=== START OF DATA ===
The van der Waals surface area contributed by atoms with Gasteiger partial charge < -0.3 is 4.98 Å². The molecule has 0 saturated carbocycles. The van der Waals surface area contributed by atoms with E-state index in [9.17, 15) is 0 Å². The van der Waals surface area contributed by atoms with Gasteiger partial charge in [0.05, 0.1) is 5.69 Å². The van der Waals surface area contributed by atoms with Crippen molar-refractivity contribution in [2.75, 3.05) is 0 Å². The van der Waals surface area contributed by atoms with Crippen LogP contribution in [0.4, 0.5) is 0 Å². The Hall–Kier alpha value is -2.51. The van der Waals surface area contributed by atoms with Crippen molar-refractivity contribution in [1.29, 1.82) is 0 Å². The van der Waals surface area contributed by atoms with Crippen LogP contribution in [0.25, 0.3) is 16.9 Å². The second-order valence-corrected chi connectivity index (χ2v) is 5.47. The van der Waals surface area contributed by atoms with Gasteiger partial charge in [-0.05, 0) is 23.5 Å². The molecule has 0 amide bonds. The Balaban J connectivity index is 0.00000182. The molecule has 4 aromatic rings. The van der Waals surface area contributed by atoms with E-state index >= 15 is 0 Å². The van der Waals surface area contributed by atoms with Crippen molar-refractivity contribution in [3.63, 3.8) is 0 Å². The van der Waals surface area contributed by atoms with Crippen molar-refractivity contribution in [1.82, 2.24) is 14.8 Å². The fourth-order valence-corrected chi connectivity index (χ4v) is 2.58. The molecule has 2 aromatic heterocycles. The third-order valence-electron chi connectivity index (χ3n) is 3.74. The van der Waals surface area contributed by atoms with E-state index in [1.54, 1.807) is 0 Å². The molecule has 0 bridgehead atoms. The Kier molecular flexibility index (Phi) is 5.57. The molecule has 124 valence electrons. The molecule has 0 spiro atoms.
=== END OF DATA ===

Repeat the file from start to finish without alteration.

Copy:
The van der Waals surface area contributed by atoms with Gasteiger partial charge < -0.3 is 4.98 Å². The molecule has 0 saturated carbocycles. The van der Waals surface area contributed by atoms with E-state index in [9.17, 15) is 0 Å². The van der Waals surface area contributed by atoms with Gasteiger partial charge in [0.05, 0.1) is 5.69 Å². The van der Waals surface area contributed by atoms with Crippen molar-refractivity contribution in [2.75, 3.05) is 0 Å². The van der Waals surface area contributed by atoms with Crippen LogP contribution in [0.4, 0.5) is 0 Å². The Hall–Kier alpha value is -2.51. The van der Waals surface area contributed by atoms with Crippen molar-refractivity contribution in [1.29, 1.82) is 0 Å². The van der Waals surface area contributed by atoms with Crippen LogP contribution in [0.25, 0.3) is 16.9 Å². The second-order valence-corrected chi connectivity index (χ2v) is 5.47. The van der Waals surface area contributed by atoms with Gasteiger partial charge in [-0.05, 0) is 23.5 Å². The molecule has 0 amide bonds. The Balaban J connectivity index is 0.00000182. The molecule has 4 aromatic rings. The van der Waals surface area contributed by atoms with E-state index >= 15 is 0 Å². The van der Waals surface area contributed by atoms with Crippen molar-refractivity contribution in [3.63, 3.8) is 0 Å². The van der Waals surface area contributed by atoms with Crippen molar-refractivity contribution in [1.82, 2.24) is 14.8 Å². The fourth-order valence-corrected chi connectivity index (χ4v) is 2.58. The molecule has 2 aromatic heterocycles. The third-order valence-electron chi connectivity index (χ3n) is 3.74. The van der Waals surface area contributed by atoms with E-state index in [1.54, 1.807) is 0 Å². The molecule has 0 bridgehead atoms. The Kier molecular flexibility index (Phi) is 5.57. The molecule has 124 valence electrons. The molecule has 0 spiro atoms.